Pro athletes tend to be wary of being injected by needles containing stuff with which they are not familiar, even though some have made exceptions in the belief it will improve performance and, thus, increase salary and fame.
Their bodies are their temples, so it is with great suspicion that they view foreign substances -- even one that is generally thought of as a safeguard against severe illness or even death.
Such as the COVID-19 vaccines, which some NBA athletes are opposed to taking.
“No sir,” Warriors wing Kent Bazemore said Wednesday in a video conference with reporters.
Bazemore announced his stance two days after one of his teammates, forward Andrew Wiggins, said he’s unwilling to be vaccinated.
“I don’t really see myself getting it anytime soon,” Wiggins said, “unless forced to, somehow.”
Skepticism, particularly in the Black community, can be traced to a number of reasons. One, American history and the numerous occasions in which people of color have been unknowingly treated as guinea pigs. Two, there is suspicion related to many things being pushed by the government.
Golden State Warriors
For elite athletes, those factors are compounded by their own health codes involving diet and nutrition and exercise, along with rest and sleep patterns.
The Warriors have made no announcement of their intentions, nor do they have to. Though each person will make his or her own choice about taking a vaccine, a league source told NBC Sports Bay Area that the Warriors are expected to receive internal vaccinations very soon -- if not already.
The NBA is encouraging vaccination. The league on Wednesday sent a memo to all 30 franchises, according to ESPN, asking them to poll players and staffers in hopes of determining interest levels -- and possibly hosting and participating in vaccine clinics at arena sites or team facilities.
The pandemic has caused numerous disruptions to the schedule, and current health and safety protocols -- including contact tracing -- have sidelined dozens of players. The Warriors were hit hard in recent weeks, with rookie center James Wiseman entering protocols on two separate occasions and both Kevon Looney and Eric Paschall missing games for the same reason.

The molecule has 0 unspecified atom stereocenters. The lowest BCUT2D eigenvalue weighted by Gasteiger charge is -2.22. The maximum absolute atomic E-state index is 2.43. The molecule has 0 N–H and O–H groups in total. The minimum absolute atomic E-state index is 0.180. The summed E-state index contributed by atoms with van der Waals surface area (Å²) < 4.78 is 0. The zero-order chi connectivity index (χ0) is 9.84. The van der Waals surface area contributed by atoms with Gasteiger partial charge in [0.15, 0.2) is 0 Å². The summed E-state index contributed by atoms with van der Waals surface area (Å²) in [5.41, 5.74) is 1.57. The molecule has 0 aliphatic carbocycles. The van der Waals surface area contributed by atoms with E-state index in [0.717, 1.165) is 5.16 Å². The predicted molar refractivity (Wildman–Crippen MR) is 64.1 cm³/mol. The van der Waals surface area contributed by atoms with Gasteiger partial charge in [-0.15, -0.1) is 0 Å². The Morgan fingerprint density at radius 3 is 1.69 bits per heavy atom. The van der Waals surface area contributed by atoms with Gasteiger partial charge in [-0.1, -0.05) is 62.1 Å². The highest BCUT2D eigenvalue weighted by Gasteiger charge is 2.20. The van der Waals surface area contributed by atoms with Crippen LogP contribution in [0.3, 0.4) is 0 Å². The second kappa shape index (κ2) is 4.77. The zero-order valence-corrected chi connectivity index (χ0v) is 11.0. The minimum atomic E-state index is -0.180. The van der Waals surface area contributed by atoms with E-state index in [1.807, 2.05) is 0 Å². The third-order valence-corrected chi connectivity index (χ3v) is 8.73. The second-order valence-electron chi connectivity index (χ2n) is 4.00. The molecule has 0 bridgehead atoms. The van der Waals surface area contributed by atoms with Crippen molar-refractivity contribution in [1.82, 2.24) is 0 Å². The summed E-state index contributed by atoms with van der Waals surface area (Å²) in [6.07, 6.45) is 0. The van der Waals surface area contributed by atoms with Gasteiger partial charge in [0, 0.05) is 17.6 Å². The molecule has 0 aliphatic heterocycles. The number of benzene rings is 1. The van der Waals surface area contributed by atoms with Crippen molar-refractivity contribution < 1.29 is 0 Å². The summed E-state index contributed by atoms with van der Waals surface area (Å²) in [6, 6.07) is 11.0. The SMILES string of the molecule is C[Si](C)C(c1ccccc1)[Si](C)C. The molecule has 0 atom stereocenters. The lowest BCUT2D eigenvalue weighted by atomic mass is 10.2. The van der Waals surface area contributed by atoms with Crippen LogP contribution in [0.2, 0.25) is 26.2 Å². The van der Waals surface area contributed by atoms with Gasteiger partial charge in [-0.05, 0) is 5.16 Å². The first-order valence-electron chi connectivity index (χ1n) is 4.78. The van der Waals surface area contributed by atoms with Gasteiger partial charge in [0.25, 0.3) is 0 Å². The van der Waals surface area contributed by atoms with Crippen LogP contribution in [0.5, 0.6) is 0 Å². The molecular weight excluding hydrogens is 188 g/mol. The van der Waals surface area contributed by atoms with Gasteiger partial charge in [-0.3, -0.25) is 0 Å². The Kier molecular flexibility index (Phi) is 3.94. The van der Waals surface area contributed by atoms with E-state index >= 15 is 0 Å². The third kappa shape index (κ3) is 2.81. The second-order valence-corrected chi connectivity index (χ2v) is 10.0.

Several NBA teams already have joined millions of Americans in getting vaccinated. The New Orleans Pelicans were first, with some staffers and players getting vaccinated on March 13 after Louisiana expanded eligibility guidelines. The Atlanta Hawks and Portland Trail Blazers followed, with the Los Angeles Lakers reportedly lining up players and staff to be vaccinated this week.
Lakers superstar LeBron James has not announced his plans, saying he considers the vaccination decision a “private thing” to be discussed with his family. He is as judicious as any player in the league about body treatment and maintenance.
James is not alone, as many in the NBA are expressing reluctance.
“To each his own, really,” Wiggins said. “Whoever wants to get it, get it. Whoever doesn’t want to get it, don’t get it.”
Bazemore considers his decision “a lifestyle thing,” as he is not keen on making allowances.
“I do everything I can to strengthen my immune system, with hours upon hours of cooking, preparing my meals at home, really being conscious of what I put in my body and taking care of my health,” he said.
“My family has a history of heart disease and all these different things, and I’m trying to turn that around for my lineage. So, I’m taking it upon myself to do everything I can to keep my immune system strong and live a healthy and long life.”
The wisest route is, as usual, through education. Black men and women, in particular, might find comfort after researching Dr. Kizzy Corbett. Do the homework and make an informed decision.
For most Americans, taking a vaccine is an easy decision. For athletes who make a very good living off their well-being and are acutely concerned, even paranoid, about ingesting unfamiliar substances, it can be complicated indeed.